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in my work we do a lot of pair programming, and i wrote a function that ONLY accepts containers of a SINGLE type or its derivates, but my co-worker is afraid it will fail code review because it looks so damn ugly and says there's gotta be a better way:

here is the signature, the Fruit class is a base class that i renamed Fruit just for this thread:

template <class Container>
typename enable_if<is_base_of<Fruit, typename remove_pointer<typename Container::value_type>::type>::value, void>::type
processFruits(container& fruits)
{
    //process the elements and change them if needed. thats why no const
}

what it does is: returns void and enables the function IF its a container AND the type inside the container is a Fruit and/or derivided of fruit. i also used std::remove_pointer because i needed to know the "type" of the pointer (the container will most likely have pointers).

this compiles and works as intended, but as i said i don't know it its the best way to do it, it seems too verbose and might get cut of on code review.

EDIT: this also accepts templated classes, don't have to be containers. is there a way i can limit it to only accept STL containers?

any alternate ideas or is it fine like it is? thanks in advance.

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1 Answer 1

up vote 1 down vote accepted

It is a bit horrible to read.

Well for starters you don't need to say enable_if<B, void> you can just say enable_if<B> and use the default template argument.

You can easily split it into separate pieces:

template <class T>
  struct is_fruity
  : is_base_of<Fruit, T>
  { };

template <class Container, typename Value = typename Container::value_type>
  struct is_fruit_container
  : is_fruity<typename remove_pointer<Value>::type>>
  { };

template<class Container>
  typename enable_if<is_fruit_container<Container>::value>::type
  processFruits(Container& fruits)
  {
    //process the elements and change them if needed. thats why no const
  }

If you have a compiler supporting alias templates you can make it even easier to read:

template<typename Cond>
  using Require = typename enable_if<Cond::value>::type;

template<class Container>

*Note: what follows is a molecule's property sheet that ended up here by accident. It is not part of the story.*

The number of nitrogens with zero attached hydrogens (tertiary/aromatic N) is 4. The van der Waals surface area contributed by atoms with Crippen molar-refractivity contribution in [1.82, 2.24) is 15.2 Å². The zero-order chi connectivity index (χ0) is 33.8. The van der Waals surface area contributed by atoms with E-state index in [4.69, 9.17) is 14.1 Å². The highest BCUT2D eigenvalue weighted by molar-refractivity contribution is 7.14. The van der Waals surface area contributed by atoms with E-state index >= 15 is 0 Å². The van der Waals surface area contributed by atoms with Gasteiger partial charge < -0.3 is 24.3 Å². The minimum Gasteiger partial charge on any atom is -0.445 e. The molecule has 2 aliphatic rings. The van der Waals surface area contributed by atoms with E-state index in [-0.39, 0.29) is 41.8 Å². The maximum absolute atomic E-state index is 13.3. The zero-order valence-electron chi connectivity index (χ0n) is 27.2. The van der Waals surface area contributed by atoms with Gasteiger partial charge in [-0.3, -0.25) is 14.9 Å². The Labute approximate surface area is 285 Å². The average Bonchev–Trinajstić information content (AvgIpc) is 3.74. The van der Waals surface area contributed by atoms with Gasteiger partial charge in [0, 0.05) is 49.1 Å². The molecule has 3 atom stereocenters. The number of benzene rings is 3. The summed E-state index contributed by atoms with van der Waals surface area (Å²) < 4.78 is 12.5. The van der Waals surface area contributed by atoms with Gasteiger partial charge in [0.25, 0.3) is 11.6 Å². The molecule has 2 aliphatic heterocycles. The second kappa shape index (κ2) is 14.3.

Require<is_fruit_container<Container>>
  processFruits(Container& fruits)
  {
    //process the elements and change them if needed. thats why no const
  }

this also accepts templated classes, don't have to be containers. is there a way i can limit it to only accept STL containers?

I'm not sure what you mean by "templated classes", it only accepts types with a nested value_type type which is a type derived from Fruit or a pointer to such type, it doesn't have to be a template. To limit it to "STL containers" you need to write a trait to indentify an "STL container", however you want to define that. To do it properly you'd need a trait that tests for begin(), end(), size() members, as well as all the nested types specified by the container requirements, iterator, value_type, etc.

template<typename C, typename Chead, typename... Ctail>
struct static_and
{
  static const bool value = C::value && static_and<Chead, Ctail...>::value;
};

template<typename C>
struct static_and<C>
{
  static const bool value = C::value;
};

template<typename C>
struct is_container
: static_and<has_begin<C>, has_end<C>, has_iterator<C>, has_value_type<C> /* etc */>
{ };
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thanks a lot for the answer, that does look way easier to read, in fact i just changed the code and compiled it and everything worked. templates are so addicting its like I'm using prolog at college all over again. unfortunately no alias templates as we are using VS 2010 and i don't think it supports them.. anyway thanks again for the help :) –  sap Jul 13 '12 at 19:39

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